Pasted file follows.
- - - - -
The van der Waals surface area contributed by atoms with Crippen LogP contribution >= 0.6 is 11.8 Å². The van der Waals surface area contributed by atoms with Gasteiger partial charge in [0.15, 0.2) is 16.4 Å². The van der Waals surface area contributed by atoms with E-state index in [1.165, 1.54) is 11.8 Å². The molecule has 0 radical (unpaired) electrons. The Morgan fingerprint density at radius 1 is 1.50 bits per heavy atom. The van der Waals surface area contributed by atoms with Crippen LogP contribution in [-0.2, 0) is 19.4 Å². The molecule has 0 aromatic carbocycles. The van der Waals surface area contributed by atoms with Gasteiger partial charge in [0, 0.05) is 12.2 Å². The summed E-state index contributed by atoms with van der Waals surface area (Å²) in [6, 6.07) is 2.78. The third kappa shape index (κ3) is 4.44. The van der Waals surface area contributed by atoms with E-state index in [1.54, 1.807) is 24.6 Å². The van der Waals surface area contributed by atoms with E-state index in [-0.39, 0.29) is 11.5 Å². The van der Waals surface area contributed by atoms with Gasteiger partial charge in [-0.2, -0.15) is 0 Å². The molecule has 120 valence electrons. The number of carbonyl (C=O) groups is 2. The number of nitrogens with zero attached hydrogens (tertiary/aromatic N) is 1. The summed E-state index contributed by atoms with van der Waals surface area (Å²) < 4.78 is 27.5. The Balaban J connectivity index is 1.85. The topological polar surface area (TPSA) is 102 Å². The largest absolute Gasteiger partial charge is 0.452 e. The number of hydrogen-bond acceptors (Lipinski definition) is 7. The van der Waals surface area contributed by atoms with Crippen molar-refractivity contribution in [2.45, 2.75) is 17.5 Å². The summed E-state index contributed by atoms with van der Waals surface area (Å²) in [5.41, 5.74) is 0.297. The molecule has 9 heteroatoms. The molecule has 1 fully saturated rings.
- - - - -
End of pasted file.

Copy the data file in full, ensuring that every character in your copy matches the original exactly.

The van der Waals surface area contributed by atoms with Crippen LogP contribution >= 0.6 is 11.8 Å². The van der Waals surface area contributed by atoms with Gasteiger partial charge in [0.15, 0.2) is 16.4 Å². The van der Waals surface area contributed by atoms with E-state index in [1.165, 1.54) is 11.8 Å². The molecule has 0 radical (unpaired) electrons. The Morgan fingerprint density at radius 1 is 1.50 bits per heavy atom. The van der Waals surface area contributed by atoms with Crippen LogP contribution in [-0.2, 0) is 19.4 Å². The molecule has 0 aromatic carbocycles. The van der Waals surface area contributed by atoms with Gasteiger partial charge in [0, 0.05) is 12.2 Å². The summed E-state index contributed by atoms with van der Waals surface area (Å²) in [6, 6.07) is 2.78. The third kappa shape index (κ3) is 4.44. The van der Waals surface area contributed by atoms with E-state index in [1.54, 1.807) is 24.6 Å². The van der Waals surface area contributed by atoms with E-state index in [-0.39, 0.29) is 11.5 Å². The van der Waals surface area contributed by atoms with Gasteiger partial charge in [-0.2, -0.15) is 0 Å². The molecule has 120 valence electrons. The number of carbonyl (C=O) groups is 2. The number of nitrogens with zero attached hydrogens (tertiary/aromatic N) is 1. The summed E-state index contributed by atoms with van der Waals surface area (Å²) < 4.78 is 27.5. The Balaban J connectivity index is 1.85. The topological polar surface area (TPSA) is 102 Å². The largest absolute Gasteiger partial charge is 0.452 e. The number of hydrogen-bond acceptors (Lipinski definition) is 7. The van der Waals surface area contributed by atoms with Crippen molar-refractivity contribution in [2.45, 2.75) is 17.5 Å². The summed E-state index contributed by atoms with van der Waals surface area (Å²) in [5.41, 5.74) is 0.297. The molecule has 9 heteroatoms. The molecule has 1 fully saturated rings.